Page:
ALAMO­ NAVAJO – With the arrival last week of 30 doses of COVID-19 vaccine, medical personnel here may be feeling a bit less stressed. The two-dose vaccine will cover 15 front-line workers of the several dozen employees at the Alamo Wellness Center, according to Amy Ellis, director.

Separated from the large Navajo (Diné) nation, the small community is remote and often the last to access services. But they became the subject of national attention early in the pandemic when three prominent members of the community died from the disease. Marcus, Marie, and Ira Pino all died within six weeks bringing into sharp focus the challenges of many.

Through all this, Ellis said her medical staff has been amazing. “I am just amazed to watch their resilience and their dedication to continue to serve,” she said. “This is a small community and it really boggles my mind,” to think of all the death. And not only from COVID, she said, noting the two young men who died recently in a car wreck, and the death recently of Chapter President Buddy Mexicano.

“This is a tightly knit community with a lot of extended families. It is going to take a long time to recover,” Ellis said.

Other officials stressed that Alamo is no different from other communities. “It’s the same situation as we see elsewhere,” said Frank Curley, CEO of the Alamo School Board, which runs the school, wellness clinic, and other operations at Alamo. “It seems the spikes happen after the holidays. People are gathering for birthday parties and holidays.”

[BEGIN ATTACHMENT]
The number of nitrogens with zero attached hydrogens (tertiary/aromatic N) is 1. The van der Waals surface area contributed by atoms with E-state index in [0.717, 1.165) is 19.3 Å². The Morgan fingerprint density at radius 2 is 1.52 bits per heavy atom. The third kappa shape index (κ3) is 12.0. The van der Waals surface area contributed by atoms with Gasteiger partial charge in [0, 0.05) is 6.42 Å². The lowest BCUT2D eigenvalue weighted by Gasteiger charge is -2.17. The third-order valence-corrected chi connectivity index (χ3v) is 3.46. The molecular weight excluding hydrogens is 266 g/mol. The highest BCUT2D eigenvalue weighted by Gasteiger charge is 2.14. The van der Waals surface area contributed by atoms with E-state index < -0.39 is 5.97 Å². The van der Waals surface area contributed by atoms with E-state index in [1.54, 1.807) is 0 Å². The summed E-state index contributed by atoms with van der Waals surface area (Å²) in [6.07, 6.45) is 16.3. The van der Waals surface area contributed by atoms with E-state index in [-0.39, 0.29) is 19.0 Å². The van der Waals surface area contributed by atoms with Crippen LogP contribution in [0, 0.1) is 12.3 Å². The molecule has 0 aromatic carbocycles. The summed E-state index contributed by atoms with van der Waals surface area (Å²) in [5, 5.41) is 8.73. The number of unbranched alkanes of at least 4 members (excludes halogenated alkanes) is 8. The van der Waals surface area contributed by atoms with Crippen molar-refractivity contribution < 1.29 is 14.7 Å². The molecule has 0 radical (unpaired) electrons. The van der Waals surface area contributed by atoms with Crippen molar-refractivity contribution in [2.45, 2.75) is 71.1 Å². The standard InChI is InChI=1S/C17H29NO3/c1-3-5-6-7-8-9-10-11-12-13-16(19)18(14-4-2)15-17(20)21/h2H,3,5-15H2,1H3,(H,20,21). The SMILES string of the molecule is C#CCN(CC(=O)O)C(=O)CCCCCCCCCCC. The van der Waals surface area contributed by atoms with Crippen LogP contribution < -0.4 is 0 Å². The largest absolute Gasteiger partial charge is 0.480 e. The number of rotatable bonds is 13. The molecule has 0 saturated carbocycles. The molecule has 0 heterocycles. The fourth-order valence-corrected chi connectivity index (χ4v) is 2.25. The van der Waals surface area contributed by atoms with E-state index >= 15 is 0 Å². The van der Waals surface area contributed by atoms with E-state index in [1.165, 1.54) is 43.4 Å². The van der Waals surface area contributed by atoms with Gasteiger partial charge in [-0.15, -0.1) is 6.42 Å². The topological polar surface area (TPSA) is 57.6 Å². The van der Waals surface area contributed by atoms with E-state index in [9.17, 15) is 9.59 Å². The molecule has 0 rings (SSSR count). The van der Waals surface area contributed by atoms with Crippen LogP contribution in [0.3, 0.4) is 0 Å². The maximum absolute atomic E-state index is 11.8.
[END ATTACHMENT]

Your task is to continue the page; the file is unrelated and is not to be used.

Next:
The Alamo Wellness Clinic, he said, is doing a good job of handling their workload. While the clinic has no beds, the clinic handles the testing and determines if a patient needs to quarantine at home or elsewhere. Some are staying in Albuquerque now, Curley said, after the cool reception in Socorro. Those needing more intense care often are flown from the clinic’s heliport to Albuquerque.

Patients staying at home, Ellis said, are checked on the patient daily. “Everyone in the community has really stepped up to the plate. They are carrying multiple hats,” in making sure everyone has food and water, she said.

Alamo did receive some CARES money, Curley said, which helped to purchase food baskets. And they have had several food drives. “We are working with the state and the Navajo Nation to meet the community needs,” he said.

Curley noted that the Wellness Clinic which employs 75 people, normally covers wellness services, primary care, and other services as well as EMS services. Alamo is following Navajo Nation and CDC guidelines during the pandemic, with staff taking staggered work hours, he said. “Our staff has done a remarkable job given all the deaths.”

Ellis agrees. “This virus is unpredictable,” she notes. “Things are changing at every turn. We are still restricted on the weekends. I think people are beginning to be more diligent in how they interact by staying away or socially distancing.” It has been a challenge as well to adapt to the changing regulations, she said.

“Our pharmacy has been the bomb diggity,” Ellis said, in ensuring they were in line for vaccines. In fact, she said, “Everyone has stepped up to the plate and worn multiple hats, taking food and water to people.

“It’s been amazing to watch,” Ellis said.

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Gwen Roath | Guest Writer
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